- Containment systems, chain link, or short fences;
- Apartments or homes without available yards;
- Dogs are adopted as companion animals and the dog’s ability to hunt is not guaranteed;
- Sufficient exercise;
- Cats or small dogs; and
- With very limited exceptions, dogs shall be placed in homes where they are not outdoor pets.
- Rescues shall serve as educators to help inform the public and their adopters on how to practice responsible dog ownership, as it relates to dogs generally as well as how it relates to GSPs specifically.
- Dogs shall be placed by Rescues locally. A Rescue shall have an out-of-state policy for any adoptions that take place out of their geographical region that is in compliance with these protocols.
- To place a dog out of its geographical region, a Rescue must first require that an adopter work with and be approved by its local GSPCA participating rescue. If there is no local GSPCA participating rescue, this requirement is met through the closest GSPCA participating rescue.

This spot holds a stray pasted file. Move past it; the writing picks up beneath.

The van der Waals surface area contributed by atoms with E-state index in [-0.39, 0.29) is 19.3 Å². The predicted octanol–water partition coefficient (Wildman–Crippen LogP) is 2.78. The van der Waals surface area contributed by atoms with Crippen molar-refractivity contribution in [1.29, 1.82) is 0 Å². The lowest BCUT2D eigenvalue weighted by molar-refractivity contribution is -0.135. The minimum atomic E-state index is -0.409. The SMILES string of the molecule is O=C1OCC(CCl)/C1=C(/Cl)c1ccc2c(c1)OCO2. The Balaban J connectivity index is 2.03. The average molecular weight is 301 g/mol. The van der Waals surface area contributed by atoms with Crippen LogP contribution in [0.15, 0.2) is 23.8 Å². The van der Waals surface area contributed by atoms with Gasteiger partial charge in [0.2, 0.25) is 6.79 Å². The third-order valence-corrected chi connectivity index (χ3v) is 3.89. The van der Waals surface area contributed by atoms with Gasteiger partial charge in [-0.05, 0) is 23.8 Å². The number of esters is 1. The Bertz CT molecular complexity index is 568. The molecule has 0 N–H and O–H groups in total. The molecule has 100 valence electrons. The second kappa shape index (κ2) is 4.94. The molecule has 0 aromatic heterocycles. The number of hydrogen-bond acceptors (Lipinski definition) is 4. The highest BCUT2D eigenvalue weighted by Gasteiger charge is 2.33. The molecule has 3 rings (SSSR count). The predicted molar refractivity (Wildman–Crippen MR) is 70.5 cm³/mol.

- Once approved with the local Rescue, an adopter must work with that local Rescue for a reasonable amount of time to find a good match. If the adopter is unable to find a good match after a reasonable amount of time, the local Rescue may give its permission, in writing, to the non-local GSPCA participating rescue to place a dog in that home. The adopter should make arrangements for transport and is financially responsible for travel.